System reset terminal 50 is also connected to the input of the signal delay 75 which has a delay period equal to the entire time required to adjust all the controlled weights. At the completion of this delay time, that is after all the control weights have been set, oneshot 76 is triggered. The output pulse from this oneshot is applied through Or gate 80 as an input to Nand gate 74 and further as an input to And gate 82. The one-shot 76 output pulse is also applied as input to And gate 86. The output signal from this latter gate is applied through Or gate 84 to terminal 64a of unity amplifier 64.
System reset terminal 50 is also connected to the input of one-shot 92 whose output pulse is entered into shift register 94, and to the reset terminal of counter 91.
A master clock 90 generates clock pulses which are applied via And gate 93 to shift registers 94 through 101. The clock pulses are also applied to and accumulated by counter 91. Shift registers 97 through 101 comprise a memory 103 in which is stored digital information related to the desired values of the various controlled weights. The outputs of these shift registers are applied to a D/A converter 110 where the digital information is converted to an analog signal which is applied to a comparator 112 together with the output from summing network 70. An error signal generated by comparator 112 will be applied via line 112a as an input to gate 82, whose output is applied to the charge" terminal 42 of the controlled weight 60. In addition, line 1 12a is connectedto the input ofsimilar And gates 82 associated with the other controlled weights. Shift register 95 contains information as to whether a I particular weight should be positive or negative.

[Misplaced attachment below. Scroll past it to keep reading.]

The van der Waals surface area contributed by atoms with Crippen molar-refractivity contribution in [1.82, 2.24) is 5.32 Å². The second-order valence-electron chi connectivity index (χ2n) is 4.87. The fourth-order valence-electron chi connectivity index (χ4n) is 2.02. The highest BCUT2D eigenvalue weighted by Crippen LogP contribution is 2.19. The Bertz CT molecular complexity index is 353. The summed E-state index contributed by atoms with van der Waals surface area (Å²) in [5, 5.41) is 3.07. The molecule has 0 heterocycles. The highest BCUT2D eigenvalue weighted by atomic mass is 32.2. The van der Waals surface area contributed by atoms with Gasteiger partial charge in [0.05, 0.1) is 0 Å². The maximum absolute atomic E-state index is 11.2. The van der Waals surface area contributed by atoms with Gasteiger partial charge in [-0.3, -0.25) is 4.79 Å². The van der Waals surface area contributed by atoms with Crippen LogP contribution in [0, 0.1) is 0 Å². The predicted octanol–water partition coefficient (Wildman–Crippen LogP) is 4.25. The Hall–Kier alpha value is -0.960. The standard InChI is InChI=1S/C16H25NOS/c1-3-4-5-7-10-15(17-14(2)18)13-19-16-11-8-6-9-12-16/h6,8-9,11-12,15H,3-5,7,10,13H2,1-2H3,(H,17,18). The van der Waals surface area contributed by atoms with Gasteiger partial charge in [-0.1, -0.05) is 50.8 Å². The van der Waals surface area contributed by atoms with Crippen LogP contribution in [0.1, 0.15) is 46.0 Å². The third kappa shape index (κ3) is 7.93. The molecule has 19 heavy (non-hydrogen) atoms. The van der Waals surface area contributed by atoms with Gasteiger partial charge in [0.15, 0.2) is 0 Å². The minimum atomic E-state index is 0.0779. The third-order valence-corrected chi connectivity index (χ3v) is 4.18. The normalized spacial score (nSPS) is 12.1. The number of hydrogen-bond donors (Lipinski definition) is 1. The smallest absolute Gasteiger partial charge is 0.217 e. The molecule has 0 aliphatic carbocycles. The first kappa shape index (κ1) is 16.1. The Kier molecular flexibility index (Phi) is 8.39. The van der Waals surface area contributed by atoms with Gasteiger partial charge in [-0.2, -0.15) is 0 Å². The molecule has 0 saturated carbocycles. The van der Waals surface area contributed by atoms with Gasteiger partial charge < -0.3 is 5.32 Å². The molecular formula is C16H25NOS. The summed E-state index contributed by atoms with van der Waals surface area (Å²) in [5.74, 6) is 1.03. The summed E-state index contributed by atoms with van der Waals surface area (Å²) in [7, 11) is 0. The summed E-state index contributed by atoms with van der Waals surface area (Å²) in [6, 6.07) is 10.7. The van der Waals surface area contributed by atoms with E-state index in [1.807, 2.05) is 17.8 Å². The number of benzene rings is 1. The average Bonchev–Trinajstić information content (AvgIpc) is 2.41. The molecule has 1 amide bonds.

Information may be stored into the shift registers in a number of different ways. The information may be transferred from punched cards or tape or even manually. In more sophisticated applications the information can be transferred from a computer as it is continually being updated during the time the signature recognizer is being used. An understanding of the exact means used to enter the proper information into the shift registers is not necessary to an understanding of the invention. In addition, means for entering information into shift registers is known to those skilled in the art and 'need not be presented here. In any event, information indicative of the absolute value of the weights is supplied to memory 103 from one of the aforementioned means (not shown), as represented by arrow 125, while information indicative of the sign of the weights, either positive or negative, is entered into shift register 95, as represented by arrow 126, usually from the same means.